France goes to the polls Sunday to choose among 16 candidates for president. The two front-runners, conservative incumbent Jacques Chirac and his socialist rival, prime minister Lionel Jospin, are expected to garner enough votes to face each other in what could be an razor-thin runoff on May 5. But neither of the two men has been able to inspire voters.
The French, normally passionate about their politics - especially when there is a clear-cut ideological choice to be made - are apathetic this time around. Though there are enough candidates in the race for France's highest office to suit all tastes, it is taken for granted that Mr. Chirac and Mr. Jospin will each win about 20 percent of the vote and move into the second round.
Mr. Chirac beat Mr. Jospin in the last presidential election in 1995, but, two years later, was forced to share power with him when the socialists and their allies took control of parliament.
Both men are in their sixties and members of France's mainstream political elite. Their platforms are centrist and, according to most analysts, indistinguishable.
Where there are differences between the two is in style.
Mr. Chirac is an affable, smooth-talking, flesh-pressing, baby-kissing politician who likes to wade into a crowd. But he has been tainted by a series of fund-raising scandals that go back to his time as mayor of Paris, and his standing among young voters is especially low.
A popular television program that uses rubber puppets to spoof politicians portrays Mr. Chirac, clad in a Superman suit, as Super-liar, complete with a Pinocchio-like nose, for his failure to provide information about his alleged involvement in the scandals. But Pierre Lelouche, a foreign policy analyst who supports Mr. Chirac, said the characterization is unfair and that the president is as truthful as any other politician.
"He studies a lot. He reads a lot. He is a very warm person. He is a nice guy," Mr. Lelouche said.
The same television program that casts Mr. Chirac as Super-liar portrays the bespectacled Mr. Jospin as such a bore that his entourage nods off whenever he speaks.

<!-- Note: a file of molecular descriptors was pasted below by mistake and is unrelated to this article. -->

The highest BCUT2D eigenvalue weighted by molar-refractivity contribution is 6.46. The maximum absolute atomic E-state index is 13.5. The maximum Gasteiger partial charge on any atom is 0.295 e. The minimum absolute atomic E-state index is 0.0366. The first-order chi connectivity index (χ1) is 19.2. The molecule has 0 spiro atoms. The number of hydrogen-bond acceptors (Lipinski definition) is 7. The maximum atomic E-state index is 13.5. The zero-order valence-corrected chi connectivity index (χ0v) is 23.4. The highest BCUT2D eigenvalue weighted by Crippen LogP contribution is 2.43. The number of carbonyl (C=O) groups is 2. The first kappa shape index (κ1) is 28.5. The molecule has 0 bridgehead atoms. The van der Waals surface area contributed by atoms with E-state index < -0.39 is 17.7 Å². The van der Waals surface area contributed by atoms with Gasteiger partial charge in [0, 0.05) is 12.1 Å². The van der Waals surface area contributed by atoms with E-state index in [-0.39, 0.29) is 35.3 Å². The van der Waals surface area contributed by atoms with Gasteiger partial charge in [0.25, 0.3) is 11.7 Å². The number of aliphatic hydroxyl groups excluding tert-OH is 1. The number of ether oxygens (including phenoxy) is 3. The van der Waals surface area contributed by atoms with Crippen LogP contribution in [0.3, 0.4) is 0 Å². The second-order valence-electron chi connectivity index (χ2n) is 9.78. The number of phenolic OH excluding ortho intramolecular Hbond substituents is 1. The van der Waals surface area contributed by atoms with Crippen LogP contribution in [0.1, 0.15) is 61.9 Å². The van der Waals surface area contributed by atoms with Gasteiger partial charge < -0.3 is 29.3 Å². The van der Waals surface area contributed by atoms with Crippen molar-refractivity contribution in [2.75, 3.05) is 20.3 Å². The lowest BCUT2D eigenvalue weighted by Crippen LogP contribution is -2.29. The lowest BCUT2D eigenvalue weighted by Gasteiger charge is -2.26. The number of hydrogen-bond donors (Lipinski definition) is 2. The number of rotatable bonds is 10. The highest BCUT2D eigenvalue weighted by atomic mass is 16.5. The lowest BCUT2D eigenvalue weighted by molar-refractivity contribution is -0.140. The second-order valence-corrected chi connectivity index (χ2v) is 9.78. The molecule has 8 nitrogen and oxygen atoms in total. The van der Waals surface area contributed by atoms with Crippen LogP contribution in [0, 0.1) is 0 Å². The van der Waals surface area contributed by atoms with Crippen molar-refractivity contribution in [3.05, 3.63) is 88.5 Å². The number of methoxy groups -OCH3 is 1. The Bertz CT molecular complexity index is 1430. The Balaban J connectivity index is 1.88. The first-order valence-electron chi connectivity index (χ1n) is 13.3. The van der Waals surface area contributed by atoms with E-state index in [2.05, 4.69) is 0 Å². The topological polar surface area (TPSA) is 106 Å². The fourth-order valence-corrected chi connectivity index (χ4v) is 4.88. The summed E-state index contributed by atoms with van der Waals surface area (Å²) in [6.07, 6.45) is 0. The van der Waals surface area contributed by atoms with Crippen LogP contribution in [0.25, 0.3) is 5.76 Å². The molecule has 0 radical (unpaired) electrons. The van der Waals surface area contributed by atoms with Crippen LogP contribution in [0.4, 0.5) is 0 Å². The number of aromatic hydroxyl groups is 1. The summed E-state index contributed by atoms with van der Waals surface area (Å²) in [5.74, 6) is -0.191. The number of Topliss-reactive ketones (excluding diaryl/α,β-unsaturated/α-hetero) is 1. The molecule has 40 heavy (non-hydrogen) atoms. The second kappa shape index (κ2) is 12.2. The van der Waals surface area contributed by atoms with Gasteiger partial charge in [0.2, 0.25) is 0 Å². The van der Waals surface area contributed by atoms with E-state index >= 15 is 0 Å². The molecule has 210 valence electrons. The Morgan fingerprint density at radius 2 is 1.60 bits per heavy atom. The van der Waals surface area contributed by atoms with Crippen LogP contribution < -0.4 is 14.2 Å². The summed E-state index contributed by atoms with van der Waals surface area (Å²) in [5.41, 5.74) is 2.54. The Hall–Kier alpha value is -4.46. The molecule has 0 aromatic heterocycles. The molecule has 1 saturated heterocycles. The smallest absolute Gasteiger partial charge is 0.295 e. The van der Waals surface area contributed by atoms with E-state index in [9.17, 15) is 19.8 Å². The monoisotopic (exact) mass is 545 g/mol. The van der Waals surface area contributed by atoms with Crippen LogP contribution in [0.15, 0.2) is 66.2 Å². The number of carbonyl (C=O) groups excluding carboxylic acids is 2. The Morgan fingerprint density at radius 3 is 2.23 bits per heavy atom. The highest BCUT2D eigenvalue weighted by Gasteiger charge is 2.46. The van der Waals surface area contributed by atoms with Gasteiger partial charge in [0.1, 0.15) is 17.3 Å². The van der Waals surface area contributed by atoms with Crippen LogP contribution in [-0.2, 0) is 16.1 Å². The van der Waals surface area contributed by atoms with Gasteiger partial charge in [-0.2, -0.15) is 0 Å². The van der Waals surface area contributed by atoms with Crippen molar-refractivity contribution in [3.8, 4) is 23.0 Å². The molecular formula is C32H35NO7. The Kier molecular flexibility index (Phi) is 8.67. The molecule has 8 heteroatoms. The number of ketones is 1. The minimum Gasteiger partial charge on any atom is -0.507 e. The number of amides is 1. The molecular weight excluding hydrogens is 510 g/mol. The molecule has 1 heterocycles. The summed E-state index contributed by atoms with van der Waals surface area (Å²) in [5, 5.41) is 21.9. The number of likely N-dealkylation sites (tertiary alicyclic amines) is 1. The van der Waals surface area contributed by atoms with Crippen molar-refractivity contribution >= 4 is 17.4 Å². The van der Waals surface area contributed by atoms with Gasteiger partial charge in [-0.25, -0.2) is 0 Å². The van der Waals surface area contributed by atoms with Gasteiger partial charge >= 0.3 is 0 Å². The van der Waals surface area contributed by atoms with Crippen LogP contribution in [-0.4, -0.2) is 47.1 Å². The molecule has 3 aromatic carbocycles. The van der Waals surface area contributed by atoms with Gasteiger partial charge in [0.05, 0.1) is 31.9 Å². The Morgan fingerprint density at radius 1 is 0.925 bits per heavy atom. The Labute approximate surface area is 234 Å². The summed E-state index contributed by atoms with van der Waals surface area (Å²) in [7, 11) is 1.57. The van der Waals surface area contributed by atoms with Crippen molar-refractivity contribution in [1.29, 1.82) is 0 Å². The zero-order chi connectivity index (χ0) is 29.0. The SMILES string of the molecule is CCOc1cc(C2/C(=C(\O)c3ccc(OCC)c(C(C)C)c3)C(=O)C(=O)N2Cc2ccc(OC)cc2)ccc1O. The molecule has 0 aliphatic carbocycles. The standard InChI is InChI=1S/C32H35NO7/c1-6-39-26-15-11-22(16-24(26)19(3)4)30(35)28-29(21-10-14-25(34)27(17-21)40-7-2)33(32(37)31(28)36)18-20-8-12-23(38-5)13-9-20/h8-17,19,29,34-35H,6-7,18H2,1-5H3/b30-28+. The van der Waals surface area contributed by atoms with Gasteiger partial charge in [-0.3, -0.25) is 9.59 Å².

Few people in France deny that the professorial prime minister is honest, hard-working and competent, a product, many say, of his Protestant upbringing. But his dry personality and his intellectual demeanor have made him an uninspiring presidential candidate. Mr. Jospin's biographer, Sylvie Maligorne, said he should loosen up.
"Lionel Jospin is somebody who is very strict, serious, honest. But, at the same time, he has a tendency to judge everybody, which can be unpleasant. The French are people who are not very obedient. They don't like rules too much. And somebody who puts discipline forward as a personal principle is annoying. And that is his weakness. He should relax a bit and show some warmth," Ms. Maligorne said.
Whereas Mr. Chirac has turned off many voters by not being forthcoming about the corruption allegations against him, pollster Philippe Mechet said Mr. Jospin broke a cardinal rule of French politics by criticizing the incumbent president as old and worn out.
"France is politically correct. So there are things that we can think but not say, especially when we are a candidate," Mr. Mechet said.
Mr. Mechet said Mr. Chirac and Mr. Jospin, who have been forced to work together for the past five years, cordially despise each other. Their power-sharing arrangement has shown just how little power a French president really has. The chief of state controls foreign and defense policy. But the prime minister controls the pursestrings.
The president can do little about such issues as crime and the economy without having the prime minister on his side.
So both candidates must do more than win the presidential election. They have to convince voters to give their parties a victory in the legislative elections that are due in June. Only then will whoever is elected president know whether he can really lead France or just be what some have dubbed a spectator president, like Mr. Chirac has been for the past five years.